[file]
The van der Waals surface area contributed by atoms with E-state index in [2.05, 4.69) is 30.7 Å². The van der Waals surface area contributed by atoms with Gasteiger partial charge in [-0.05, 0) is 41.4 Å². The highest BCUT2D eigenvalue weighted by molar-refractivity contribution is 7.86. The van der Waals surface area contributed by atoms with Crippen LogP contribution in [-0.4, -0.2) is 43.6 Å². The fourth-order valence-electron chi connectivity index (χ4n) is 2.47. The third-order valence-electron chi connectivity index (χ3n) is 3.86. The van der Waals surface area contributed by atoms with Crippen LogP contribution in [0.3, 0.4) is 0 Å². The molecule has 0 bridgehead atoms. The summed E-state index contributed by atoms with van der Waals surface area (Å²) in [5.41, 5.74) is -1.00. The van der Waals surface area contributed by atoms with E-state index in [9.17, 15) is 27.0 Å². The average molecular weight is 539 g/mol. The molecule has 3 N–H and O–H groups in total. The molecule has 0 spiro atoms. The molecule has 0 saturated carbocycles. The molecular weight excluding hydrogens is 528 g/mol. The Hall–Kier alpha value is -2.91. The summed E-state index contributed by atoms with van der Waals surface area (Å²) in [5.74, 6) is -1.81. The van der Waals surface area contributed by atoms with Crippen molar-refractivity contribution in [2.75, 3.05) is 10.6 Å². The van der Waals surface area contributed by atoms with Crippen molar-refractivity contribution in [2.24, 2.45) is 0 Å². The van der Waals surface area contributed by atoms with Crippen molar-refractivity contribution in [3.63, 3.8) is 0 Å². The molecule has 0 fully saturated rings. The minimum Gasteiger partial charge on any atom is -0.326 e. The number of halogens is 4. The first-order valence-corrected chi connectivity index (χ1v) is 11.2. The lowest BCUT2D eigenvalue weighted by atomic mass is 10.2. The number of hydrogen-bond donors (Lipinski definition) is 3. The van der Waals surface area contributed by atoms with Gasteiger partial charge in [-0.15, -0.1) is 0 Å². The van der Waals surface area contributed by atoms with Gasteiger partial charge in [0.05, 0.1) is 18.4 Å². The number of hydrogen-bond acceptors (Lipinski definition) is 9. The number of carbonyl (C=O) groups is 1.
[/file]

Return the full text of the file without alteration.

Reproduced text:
The van der Waals surface area contributed by atoms with E-state index in [2.05, 4.69) is 30.7 Å². The van der Waals surface area contributed by atoms with Gasteiger partial charge in [-0.05, 0) is 41.4 Å². The highest BCUT2D eigenvalue weighted by molar-refractivity contribution is 7.86. The van der Waals surface area contributed by atoms with Crippen LogP contribution in [-0.4, -0.2) is 43.6 Å². The fourth-order valence-electron chi connectivity index (χ4n) is 2.47. The third-order valence-electron chi connectivity index (χ3n) is 3.86. The van der Waals surface area contributed by atoms with Crippen LogP contribution in [0.3, 0.4) is 0 Å². The molecule has 0 bridgehead atoms. The summed E-state index contributed by atoms with van der Waals surface area (Å²) in [5.41, 5.74) is -1.00. The van der Waals surface area contributed by atoms with E-state index in [9.17, 15) is 27.0 Å². The average molecular weight is 539 g/mol. The molecule has 3 N–H and O–H groups in total. The molecule has 0 spiro atoms. The molecule has 0 saturated carbocycles. The molecular weight excluding hydrogens is 528 g/mol. The Hall–Kier alpha value is -2.91. The summed E-state index contributed by atoms with van der Waals surface area (Å²) in [5.74, 6) is -1.81. The van der Waals surface area contributed by atoms with Crippen molar-refractivity contribution in [2.75, 3.05) is 10.6 Å². The van der Waals surface area contributed by atoms with Crippen molar-refractivity contribution in [2.24, 2.45) is 0 Å². The van der Waals surface area contributed by atoms with Crippen molar-refractivity contribution in [3.63, 3.8) is 0 Å². The molecule has 0 fully saturated rings. The minimum Gasteiger partial charge on any atom is -0.326 e. The number of halogens is 4. The first-order valence-corrected chi connectivity index (χ1v) is 11.2. The lowest BCUT2D eigenvalue weighted by atomic mass is 10.2. The number of hydrogen-bond donors (Lipinski definition) is 3. The van der Waals surface area contributed by atoms with Gasteiger partial charge in [-0.15, -0.1) is 0 Å². The van der Waals surface area contributed by atoms with Gasteiger partial charge in [0.05, 0.1) is 18.4 Å². The number of hydrogen-bond acceptors (Lipinski definition) is 9. The number of carbonyl (C=O) groups is 1.